In recent years, more guidance is indicating the importance of meaningful activity in the care of people who use services. In February 2015, the National Institute of Clinical Excellence (2015, web link) issued a briefing on Older Persons services and highlighted the importance of occupational therapy-enabled activity. British College of Occupational Therapists provided guidance to care homes on the provision of meaningful activity with older people.  Another example comes from the Commissioning for Quality and Innovation (CQUIN) targets, which guide services to provide 25 hours of meaningful activity.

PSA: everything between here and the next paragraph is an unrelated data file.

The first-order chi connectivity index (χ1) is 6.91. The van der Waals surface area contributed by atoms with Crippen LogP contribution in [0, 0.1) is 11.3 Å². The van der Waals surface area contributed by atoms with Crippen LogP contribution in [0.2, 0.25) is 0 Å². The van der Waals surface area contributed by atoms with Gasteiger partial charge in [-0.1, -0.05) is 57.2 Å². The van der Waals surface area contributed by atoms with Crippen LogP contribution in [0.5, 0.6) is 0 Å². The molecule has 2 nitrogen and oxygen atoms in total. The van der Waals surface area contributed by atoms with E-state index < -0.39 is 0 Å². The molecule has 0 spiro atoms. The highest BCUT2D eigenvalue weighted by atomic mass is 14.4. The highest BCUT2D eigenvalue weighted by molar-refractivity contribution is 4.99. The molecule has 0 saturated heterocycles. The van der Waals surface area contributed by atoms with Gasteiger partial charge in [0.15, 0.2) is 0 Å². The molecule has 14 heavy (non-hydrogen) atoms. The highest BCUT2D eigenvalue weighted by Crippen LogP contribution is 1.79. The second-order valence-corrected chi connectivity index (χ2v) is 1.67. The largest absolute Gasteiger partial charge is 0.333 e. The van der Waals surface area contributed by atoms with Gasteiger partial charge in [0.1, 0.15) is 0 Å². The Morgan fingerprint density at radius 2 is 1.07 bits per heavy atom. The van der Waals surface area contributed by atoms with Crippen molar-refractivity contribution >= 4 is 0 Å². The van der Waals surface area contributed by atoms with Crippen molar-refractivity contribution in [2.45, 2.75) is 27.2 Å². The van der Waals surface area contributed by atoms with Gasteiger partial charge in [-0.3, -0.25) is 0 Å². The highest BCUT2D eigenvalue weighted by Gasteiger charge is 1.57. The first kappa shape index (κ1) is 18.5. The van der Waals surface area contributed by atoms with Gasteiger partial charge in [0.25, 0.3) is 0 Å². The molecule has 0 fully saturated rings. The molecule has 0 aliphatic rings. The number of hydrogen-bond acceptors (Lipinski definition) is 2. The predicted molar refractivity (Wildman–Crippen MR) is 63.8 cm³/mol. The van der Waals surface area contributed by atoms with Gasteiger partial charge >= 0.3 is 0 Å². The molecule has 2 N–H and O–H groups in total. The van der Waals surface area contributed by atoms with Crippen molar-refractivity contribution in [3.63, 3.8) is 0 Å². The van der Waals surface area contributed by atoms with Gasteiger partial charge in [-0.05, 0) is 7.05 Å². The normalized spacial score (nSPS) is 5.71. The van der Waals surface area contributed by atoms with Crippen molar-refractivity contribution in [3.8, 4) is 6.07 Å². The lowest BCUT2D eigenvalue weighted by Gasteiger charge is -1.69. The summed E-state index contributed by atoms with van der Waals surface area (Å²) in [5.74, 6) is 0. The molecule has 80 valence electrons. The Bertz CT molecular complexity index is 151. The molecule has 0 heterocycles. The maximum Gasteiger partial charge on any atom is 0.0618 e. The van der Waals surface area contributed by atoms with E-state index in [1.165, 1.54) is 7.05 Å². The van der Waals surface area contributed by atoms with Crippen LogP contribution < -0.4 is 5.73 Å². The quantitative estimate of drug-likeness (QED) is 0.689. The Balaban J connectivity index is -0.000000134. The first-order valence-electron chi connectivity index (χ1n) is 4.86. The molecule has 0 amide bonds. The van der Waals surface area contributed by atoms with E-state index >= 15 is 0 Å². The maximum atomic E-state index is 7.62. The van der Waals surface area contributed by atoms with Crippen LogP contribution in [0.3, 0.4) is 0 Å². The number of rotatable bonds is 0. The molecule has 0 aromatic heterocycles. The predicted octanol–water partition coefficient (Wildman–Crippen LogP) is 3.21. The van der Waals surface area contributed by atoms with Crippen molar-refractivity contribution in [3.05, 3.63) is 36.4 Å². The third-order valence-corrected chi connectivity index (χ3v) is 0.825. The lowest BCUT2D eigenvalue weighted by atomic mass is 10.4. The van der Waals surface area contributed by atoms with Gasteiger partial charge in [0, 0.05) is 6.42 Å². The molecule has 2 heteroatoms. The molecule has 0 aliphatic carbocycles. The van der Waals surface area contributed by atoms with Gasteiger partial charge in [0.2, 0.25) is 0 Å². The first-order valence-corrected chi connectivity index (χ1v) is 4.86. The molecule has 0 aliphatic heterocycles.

Activity is now everyone’s business. The opinions that Occupational Therapists are only there to provide ‘something to do’ is changing, but there is still work to be done. In my own role, I spend a portion of my working week educating staff who are engaging the individual to ensure they understand and promote activity as part of recovery. It is an area I have found myself becoming more intrigued by and the #OTalk will help explore lots of different strands of this subject. The aim of this #OTalk is to discuss this and ask ourselves some questions to stimulate debate;

1)      How are we, as a profession responding to recent guidance which indicates the increased importance on activity provision?

2)      Have you got any good examples of practice where OTs have been able to engage a wider staff team and people who use services in meaningful activities?

3)      What are the biggest challenges you face in practice when using meaningful activity as an intervention?

John Pope @johnpope87